So — I hope that helps, sweet friend. I know how tough this is. You are absolutely not alone in this. Waiting is a struggle for everyone. And it’s a good thing that it is! You don’t want to marry someone you have zero chemistry with! That chemistry will pay off at some point.

But in the meantime, do everything you can to get as close to God as possible, to take advantage of every blessing He has in store for you in this area of your life.

Oh — and on that subject, there’s a sermon series I absolutely love (it’s the one called Explicit Lyrics!). It’s the one that helped me decide that I didn’t want to have sex again until I was married, and they talk all about why, and where it talks about that, and what God’s plan is instead. I can’t recommend it enough!

All my love and 100000 blessings to you in this, sweet friend!


P.S. for where you can pick up a copy of my book, The Lipstick Gospel. It’s free!

P.P.S. If you’re wanting to learn more on this topic, be sure to tune into my podcast episode called, Christian Dating Rules: What are they and are we supposed to follow them?

20-Somethings Share What It’s Like to Still Be a Virgin

“It was so weird!” My date took another gulp of his Guinness as he sat across from me, talking about a woman he’d recently met at work. “She was 24 — and a VIRGIN!” His third beer had apparently provided the social lubricant required to loosen up his inhibitions. “You don’t meet those very often.”

This otherwise nice, normal, polite, and funny guy was horrified anyone in their 20s wouldn’t be getting laid. It was like he thought “those” virgins were somehow unnatural mutants with no place in this world. But what this bro from Murray Hill didn’t know (and what I won’t be the one to tell him, since I haven’t spoken to him since), is that being a virgin in your 20s is waaaaay more common than people may think.

Millennials in general aren’t having as much sex as everyone once thought. We — males and females alike — apparently have fewer sexual partners than Gen-Xers and baby boomers did at the same age. And people younger than 20 are reporting fewer instances of first-time sexual intercourse than in previous generations. So scientifically speaking, being a virgin once you hit 20 is pretty damn normal for the men and women of my generation.

In fact, I surprisingly know 11 women* — all very normal, functioning, exceptional members of society — who survived well into their 20s without sex. VIRGINS! In their 20s! I asked them to tell me why, and to discuss the unfortunate stigmas and embarrassments they were subjected to for making it to adulthood without cashing their V-cards. Spoiler alert: it’s not all chastity belts and waiting for marriage.

Celibacy can be an evolving concept

“In eighth grade, we were given golden V-cards — like a VISA, but you signed it saying you’d remain abstinent until marriage. All the girls were given these and you had a friend sign it to keep you accountable. At the time, this seemed completely normal. I want to have sex with someone I genuinely care about. But the fact that I haven’t had sex makes dating really hard. Fingers crossed it happens soon — because 22 years abstinent leads to severe sexual frustration.” — Isabel, 22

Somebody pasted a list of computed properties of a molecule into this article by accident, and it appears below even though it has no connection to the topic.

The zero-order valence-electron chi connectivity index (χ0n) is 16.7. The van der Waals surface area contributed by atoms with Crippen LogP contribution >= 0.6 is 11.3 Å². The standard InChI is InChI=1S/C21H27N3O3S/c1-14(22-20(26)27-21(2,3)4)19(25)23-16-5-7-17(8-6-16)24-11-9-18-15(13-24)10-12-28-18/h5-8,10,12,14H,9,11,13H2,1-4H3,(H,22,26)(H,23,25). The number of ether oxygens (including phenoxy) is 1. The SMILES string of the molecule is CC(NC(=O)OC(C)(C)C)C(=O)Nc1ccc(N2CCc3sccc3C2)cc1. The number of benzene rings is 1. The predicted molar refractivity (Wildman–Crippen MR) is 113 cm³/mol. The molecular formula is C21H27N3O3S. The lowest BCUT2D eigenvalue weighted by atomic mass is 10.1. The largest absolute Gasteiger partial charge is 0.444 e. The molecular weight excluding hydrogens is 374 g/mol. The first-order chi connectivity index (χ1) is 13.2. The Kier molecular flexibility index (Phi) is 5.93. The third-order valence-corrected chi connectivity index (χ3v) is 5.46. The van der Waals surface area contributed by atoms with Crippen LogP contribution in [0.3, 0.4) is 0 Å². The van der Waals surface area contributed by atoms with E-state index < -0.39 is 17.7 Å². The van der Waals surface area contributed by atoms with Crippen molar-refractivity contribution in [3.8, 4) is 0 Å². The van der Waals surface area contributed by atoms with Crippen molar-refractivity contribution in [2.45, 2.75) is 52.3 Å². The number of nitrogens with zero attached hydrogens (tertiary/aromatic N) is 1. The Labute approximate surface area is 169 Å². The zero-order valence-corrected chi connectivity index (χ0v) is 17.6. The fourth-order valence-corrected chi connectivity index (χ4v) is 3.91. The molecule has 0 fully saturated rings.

“I’m not waiting to be married or in love, I’m just more about having sex with someone I trust and someone I know who cares about me and isn’t just going to have sex with me and leave.” — Mia, 24

“I was raised in a Southern Baptist church, where basically having sex before marriage put you on a short standby list for a flight straight to hell. A little dramatic maybe, but it was certainly frowned upon and viewed in a negative light and that definitely influenced me in the beginning. As I grew up and my views began to toe the liberal/conservative line, my choice to be a virgin was less about religion and more about myself and how it made me feel. I would tell you now that I’m open to having sex. One hundred percent, because I’m human, and that is a natural urge that even I have.” — Grace, 23

“I guess I’ve never really felt like I had the opportunity to lose my virginity. I didn’t like anyone enough to want to have sex, so I didn’t. It wasn’t really any sort of conscious decision not to have sex as much as it was there wasn’t anyone I wanted to sleep with.” — Leona, 25

“I don’t have anything against sex before marriage or, on the flip side, waiting until marriage… it’s just a choice that I’ve made. I think for me personally, I want to be emotionally and mentally ready for whenever that time comes.” — Elizabeth, 22

“Sure, there have been a few guys here and there. Through it all, I never truly felt ready or as though it would be the right time for me.” — Stella, 21

“There has never been someone who has truly turned me on enough to make me want to have sex with them. People are very, very weirded out by this.” — Alicia, 22

“It’s not that I was waiting for the person I was going to marry or anything, but I don’t find people sexually attractive unless I know them very well and feel a certain connection with them.” — Mariah, 21